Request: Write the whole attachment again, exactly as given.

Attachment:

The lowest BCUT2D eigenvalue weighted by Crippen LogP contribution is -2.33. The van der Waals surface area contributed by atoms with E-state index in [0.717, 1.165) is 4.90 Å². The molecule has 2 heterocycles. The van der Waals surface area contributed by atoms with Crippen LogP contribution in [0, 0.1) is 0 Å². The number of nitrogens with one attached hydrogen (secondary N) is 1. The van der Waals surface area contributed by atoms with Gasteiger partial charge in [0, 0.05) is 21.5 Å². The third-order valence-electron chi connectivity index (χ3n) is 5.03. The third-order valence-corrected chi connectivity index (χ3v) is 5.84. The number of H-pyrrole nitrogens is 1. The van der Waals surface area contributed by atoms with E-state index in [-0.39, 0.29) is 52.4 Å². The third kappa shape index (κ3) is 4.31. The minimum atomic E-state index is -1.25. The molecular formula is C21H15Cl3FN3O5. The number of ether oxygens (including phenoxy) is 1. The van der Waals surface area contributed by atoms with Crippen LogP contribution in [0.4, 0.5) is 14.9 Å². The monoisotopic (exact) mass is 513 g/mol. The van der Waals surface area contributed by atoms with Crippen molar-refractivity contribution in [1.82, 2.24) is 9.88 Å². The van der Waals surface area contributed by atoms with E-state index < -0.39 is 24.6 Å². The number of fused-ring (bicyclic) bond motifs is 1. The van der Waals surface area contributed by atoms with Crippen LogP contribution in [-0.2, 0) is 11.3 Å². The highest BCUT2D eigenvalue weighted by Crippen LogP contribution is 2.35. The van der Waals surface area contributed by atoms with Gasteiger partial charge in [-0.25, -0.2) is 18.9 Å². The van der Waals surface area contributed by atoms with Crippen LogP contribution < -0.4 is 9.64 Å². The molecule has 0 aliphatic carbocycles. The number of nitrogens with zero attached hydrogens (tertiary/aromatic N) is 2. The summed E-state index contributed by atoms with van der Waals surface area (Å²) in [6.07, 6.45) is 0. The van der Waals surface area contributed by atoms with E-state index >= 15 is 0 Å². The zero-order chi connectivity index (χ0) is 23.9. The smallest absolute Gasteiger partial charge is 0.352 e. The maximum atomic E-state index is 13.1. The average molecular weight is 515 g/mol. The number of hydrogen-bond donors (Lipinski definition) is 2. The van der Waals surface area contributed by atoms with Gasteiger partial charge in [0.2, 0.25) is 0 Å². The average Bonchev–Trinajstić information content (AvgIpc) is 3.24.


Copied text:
The lowest BCUT2D eigenvalue weighted by Crippen LogP contribution is -2.33. The van der Waals surface area contributed by atoms with E-state index in [0.717, 1.165) is 4.90 Å². The molecule has 2 heterocycles. The van der Waals surface area contributed by atoms with Crippen LogP contribution in [0, 0.1) is 0 Å². The number of nitrogens with one attached hydrogen (secondary N) is 1. The van der Waals surface area contributed by atoms with Gasteiger partial charge in [0, 0.05) is 21.5 Å². The third-order valence-electron chi connectivity index (χ3n) is 5.03. The third-order valence-corrected chi connectivity index (χ3v) is 5.84. The number of H-pyrrole nitrogens is 1. The van der Waals surface area contributed by atoms with E-state index in [-0.39, 0.29) is 52.4 Å². The third kappa shape index (κ3) is 4.31. The minimum atomic E-state index is -1.25. The molecular formula is C21H15Cl3FN3O5. The number of ether oxygens (including phenoxy) is 1. The van der Waals surface area contributed by atoms with Crippen LogP contribution in [0.4, 0.5) is 14.9 Å². The monoisotopic (exact) mass is 513 g/mol. The van der Waals surface area contributed by atoms with Crippen molar-refractivity contribution in [1.82, 2.24) is 9.88 Å². The van der Waals surface area contributed by atoms with E-state index < -0.39 is 24.6 Å². The number of fused-ring (bicyclic) bond motifs is 1. The van der Waals surface area contributed by atoms with Crippen LogP contribution in [-0.2, 0) is 11.3 Å². The highest BCUT2D eigenvalue weighted by Crippen LogP contribution is 2.35. The van der Waals surface area contributed by atoms with Gasteiger partial charge in [-0.25, -0.2) is 18.9 Å². The van der Waals surface area contributed by atoms with Crippen LogP contribution < -0.4 is 9.64 Å². The molecule has 0 aliphatic carbocycles. The number of nitrogens with zero attached hydrogens (tertiary/aromatic N) is 2. The summed E-state index contributed by atoms with van der Waals surface area (Å²) in [6.07, 6.45) is 0. The van der Waals surface area contributed by atoms with E-state index >= 15 is 0 Å². The zero-order chi connectivity index (χ0) is 23.9. The smallest absolute Gasteiger partial charge is 0.352 e. The maximum atomic E-state index is 13.1. The average molecular weight is 515 g/mol. The number of hydrogen-bond donors (Lipinski definition) is 2. The van der Waals surface area contributed by atoms with Gasteiger partial charge in [0.2, 0.25) is 0 Å². The average Bonchev–Trinajstić information content (AvgIpc) is 3.24.